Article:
Irish Step Dance (IRISH DANCE WORLD CHAMPIONSHIP, BOSTON 2013)


Irish Step Dance

Irish step dance is a type of recreational and competitive folk dance whose tradition probably grew in tandem with Ireland’s rich tradition in music. It may be performed as a solo dance or in groups and is generally characterized by a stiff upper body and quick, precise footwork. Though it originated in Ireland, this style of dance has become popular around the globe, thanks in large part to the recent productions Riverdance and Lord of the Dance. Where did Riverdance debut? More… Discusst may be performed as a solo dance or in groups and is generally characterized by a stiff upper body and quick, precise footwork. Though it originated in Ireland, this style of dance has become popular around the globe, thanks in large part to the recent productions Riverdance and Lord of the Dance. Where did Riverdance debut? More… Discuss

[youtube.com/watch?v=gPylYGoquqM]

IRISH DANCE WORLD CHAMPIONSHIP, BOSTON 2013

 

this day in the yesteryear: Douglas Hyde Elected First President of Ireland (1938)


Douglas Hyde Elected First President of Ireland (1938)

Hyde was an Irish scholar and political leader. He was largely responsible for the revival of Irish language and literature through his founding of the Gaelic League in 1893. After teaching modern Irish for many years, Hyde became the president of Ireland, or Eire, in 1938. Using his Gaelic name, An Craoibhin Aoibhinn, he authored many works, including Literary History of Ireland and Love Songs of Connacht. A polyglot, Hyde was fluent in how many languages? More… Discuss

today’s holiday: Bloomsday


Bloomsday

James Joyce‘s novel Ulysses describes the events of a single day in Dublin: June 16, 1904. First published in Paris in 1922, Ulysses caused an uproar when it finally did appear in Ireland. But since 1954, Bloomsday—named after the novel’s main character, Leopold Bloom—has been a Joycean feast day, observed with a number of events throughout Dublin that commemorate its illustrious author and the lives of his characters. There is a ritual pilgrimage along the path followed by Bloom, public readings from the novel, costume parties, and parades. More…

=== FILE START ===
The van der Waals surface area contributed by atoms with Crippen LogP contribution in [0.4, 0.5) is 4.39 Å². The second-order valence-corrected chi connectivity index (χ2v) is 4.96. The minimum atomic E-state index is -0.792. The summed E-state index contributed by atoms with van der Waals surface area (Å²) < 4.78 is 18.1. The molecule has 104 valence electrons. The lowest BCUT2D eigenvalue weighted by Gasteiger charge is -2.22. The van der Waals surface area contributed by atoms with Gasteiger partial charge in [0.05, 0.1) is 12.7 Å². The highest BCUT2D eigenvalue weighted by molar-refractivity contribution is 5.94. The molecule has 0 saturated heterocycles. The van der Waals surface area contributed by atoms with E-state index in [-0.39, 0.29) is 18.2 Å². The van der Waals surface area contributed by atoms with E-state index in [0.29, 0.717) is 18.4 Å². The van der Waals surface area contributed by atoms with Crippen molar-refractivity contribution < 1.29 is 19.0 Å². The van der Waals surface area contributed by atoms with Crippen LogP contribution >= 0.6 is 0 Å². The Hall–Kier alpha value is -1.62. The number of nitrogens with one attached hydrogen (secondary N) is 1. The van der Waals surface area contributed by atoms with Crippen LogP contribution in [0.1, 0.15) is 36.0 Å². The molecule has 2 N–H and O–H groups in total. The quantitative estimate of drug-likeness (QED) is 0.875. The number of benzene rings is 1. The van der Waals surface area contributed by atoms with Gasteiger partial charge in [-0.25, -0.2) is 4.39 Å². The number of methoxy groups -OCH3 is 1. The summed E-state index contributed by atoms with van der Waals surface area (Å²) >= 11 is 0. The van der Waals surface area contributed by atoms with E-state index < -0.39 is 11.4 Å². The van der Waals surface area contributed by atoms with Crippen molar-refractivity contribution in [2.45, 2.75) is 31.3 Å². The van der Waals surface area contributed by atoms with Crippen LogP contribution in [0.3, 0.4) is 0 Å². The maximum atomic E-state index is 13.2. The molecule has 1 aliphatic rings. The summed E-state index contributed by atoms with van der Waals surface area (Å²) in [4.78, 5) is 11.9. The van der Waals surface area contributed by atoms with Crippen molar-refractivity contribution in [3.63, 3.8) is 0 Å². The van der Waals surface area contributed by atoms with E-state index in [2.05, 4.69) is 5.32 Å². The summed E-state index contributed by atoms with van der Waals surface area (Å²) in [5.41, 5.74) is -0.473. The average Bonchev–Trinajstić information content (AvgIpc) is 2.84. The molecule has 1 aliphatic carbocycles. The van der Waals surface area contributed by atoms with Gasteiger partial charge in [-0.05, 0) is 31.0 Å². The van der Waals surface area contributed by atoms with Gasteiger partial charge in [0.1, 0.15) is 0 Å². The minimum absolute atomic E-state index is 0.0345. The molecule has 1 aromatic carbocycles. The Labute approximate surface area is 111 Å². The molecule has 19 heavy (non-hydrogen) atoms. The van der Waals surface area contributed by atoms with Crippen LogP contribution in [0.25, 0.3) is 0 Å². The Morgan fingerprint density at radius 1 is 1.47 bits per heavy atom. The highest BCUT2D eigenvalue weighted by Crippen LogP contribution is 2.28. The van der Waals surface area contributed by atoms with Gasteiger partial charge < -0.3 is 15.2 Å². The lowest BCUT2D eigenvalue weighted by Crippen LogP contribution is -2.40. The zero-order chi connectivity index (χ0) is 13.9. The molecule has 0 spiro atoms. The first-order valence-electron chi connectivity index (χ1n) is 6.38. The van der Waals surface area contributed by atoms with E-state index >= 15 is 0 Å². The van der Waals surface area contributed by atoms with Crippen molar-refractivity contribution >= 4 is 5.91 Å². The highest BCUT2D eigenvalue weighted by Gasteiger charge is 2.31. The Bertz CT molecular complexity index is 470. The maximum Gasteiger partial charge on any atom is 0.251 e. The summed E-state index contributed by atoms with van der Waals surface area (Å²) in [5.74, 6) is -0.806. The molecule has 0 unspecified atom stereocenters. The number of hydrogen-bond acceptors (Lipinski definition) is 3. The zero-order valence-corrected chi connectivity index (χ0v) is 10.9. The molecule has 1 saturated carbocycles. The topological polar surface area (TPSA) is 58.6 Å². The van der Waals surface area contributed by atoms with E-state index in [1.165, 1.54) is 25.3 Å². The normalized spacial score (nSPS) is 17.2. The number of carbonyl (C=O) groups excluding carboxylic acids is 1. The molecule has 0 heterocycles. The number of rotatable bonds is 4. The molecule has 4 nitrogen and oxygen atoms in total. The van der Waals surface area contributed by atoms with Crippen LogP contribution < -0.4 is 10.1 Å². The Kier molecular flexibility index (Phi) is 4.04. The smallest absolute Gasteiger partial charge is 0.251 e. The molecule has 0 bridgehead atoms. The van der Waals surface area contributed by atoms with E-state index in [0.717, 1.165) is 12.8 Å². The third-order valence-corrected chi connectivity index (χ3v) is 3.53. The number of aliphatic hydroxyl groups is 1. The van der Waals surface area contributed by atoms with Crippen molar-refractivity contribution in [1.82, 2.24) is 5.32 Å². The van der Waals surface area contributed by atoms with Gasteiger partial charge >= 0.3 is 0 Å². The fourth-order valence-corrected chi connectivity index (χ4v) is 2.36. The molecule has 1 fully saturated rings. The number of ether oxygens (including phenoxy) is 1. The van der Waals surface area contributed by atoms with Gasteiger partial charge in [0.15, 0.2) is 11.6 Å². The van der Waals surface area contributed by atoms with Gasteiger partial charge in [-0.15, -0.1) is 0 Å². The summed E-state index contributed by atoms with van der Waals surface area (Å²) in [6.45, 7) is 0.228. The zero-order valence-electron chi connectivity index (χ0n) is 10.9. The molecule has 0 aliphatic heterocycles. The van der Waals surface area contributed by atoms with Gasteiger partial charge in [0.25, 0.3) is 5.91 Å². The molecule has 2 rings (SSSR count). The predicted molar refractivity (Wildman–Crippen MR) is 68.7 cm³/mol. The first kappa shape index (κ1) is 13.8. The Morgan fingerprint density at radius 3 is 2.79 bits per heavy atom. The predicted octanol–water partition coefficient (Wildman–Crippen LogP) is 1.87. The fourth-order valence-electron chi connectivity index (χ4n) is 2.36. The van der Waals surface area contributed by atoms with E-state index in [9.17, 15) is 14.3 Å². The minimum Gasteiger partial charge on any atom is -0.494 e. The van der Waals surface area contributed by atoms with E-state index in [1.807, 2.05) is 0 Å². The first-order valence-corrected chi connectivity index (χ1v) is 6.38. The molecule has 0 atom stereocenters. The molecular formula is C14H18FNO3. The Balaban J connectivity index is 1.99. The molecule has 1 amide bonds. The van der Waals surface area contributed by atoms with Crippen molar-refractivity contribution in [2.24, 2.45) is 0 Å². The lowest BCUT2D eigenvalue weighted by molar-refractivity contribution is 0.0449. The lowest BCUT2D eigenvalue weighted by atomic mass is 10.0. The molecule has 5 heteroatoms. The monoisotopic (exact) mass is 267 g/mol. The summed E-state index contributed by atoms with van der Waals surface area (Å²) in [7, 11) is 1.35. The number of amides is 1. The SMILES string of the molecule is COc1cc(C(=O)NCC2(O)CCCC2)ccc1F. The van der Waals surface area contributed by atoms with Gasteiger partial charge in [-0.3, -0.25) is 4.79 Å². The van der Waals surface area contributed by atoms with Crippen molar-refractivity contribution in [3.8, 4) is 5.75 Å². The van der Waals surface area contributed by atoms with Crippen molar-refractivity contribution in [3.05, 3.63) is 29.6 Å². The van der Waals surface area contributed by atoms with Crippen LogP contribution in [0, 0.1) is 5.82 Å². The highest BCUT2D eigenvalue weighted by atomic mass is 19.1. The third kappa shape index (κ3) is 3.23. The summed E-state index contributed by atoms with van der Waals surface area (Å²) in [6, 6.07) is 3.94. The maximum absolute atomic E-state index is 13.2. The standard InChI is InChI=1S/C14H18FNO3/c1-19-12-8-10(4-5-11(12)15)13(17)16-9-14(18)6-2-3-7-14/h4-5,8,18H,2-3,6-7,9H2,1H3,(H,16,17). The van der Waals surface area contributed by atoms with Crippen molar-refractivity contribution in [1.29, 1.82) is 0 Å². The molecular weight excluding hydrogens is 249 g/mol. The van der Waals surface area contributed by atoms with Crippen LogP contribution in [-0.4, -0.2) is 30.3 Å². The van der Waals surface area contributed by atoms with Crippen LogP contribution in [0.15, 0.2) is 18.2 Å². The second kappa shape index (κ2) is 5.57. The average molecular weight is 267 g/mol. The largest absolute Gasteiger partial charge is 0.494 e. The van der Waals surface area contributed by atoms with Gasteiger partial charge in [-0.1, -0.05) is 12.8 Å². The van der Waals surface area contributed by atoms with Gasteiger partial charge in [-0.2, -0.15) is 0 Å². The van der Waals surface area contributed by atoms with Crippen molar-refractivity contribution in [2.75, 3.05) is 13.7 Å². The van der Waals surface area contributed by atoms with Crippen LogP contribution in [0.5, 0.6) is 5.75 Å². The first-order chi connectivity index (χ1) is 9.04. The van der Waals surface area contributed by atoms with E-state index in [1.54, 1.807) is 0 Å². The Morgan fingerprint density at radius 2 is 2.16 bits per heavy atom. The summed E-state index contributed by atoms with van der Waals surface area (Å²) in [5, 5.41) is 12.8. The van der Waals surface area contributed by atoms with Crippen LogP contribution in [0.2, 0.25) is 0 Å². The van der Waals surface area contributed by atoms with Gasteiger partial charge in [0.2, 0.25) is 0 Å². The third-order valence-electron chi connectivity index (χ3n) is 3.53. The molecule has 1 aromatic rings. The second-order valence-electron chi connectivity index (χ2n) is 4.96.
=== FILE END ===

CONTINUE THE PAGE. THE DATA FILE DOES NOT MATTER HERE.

today’s birthday: William Butler Yeats (1865)


William Butler Yeats (1865)

Considered Ireland’s greatest lyric poet and a major figure of 20th-century literature, Yeats was the acknowledged leader of the Irish literary renaissance. His early work centers on Irish mythology and themes and is mystical, slow-paced, and lyrical. His later verse is stronger, more physical, and realistic. He was awarded the Nobel Prize in Literature in 1923. After proposing to—and being rejected by—his love interest Maud Gonne on numerous occasions, Yeats turned his attentions toward whom? More… Discuss

make music part of your life series: Celtic song – She moved through the fair – Caitlin


[youtube.com/watch?v=zZAlG0xokS4]

 

Celtic song_She moved through the fair – Caitlin

 

 

 

 

Caitlin sings the beautiful traditional Irish folk song ‘She moved through the fair’.
Available for download at: http://caitlingrey.bandcamp.com/track…
Follow Caitlin on Twitter: https://twitter.com/GreyCaitlin
Visit Caitlin’s website: http://www.caitlingrey.com
Sign up to Caitlin’s newsletter for free music at http://www.caitlingrey.com
Caitlin’s Facebook page: https://www.facebook.com/pages/Caitli..

 

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This Day in History: Thomas Blood Attempts to Steal Crown Jewels of England (1671)


Thomas Blood Attempts to Steal Crown Jewels of England (1671)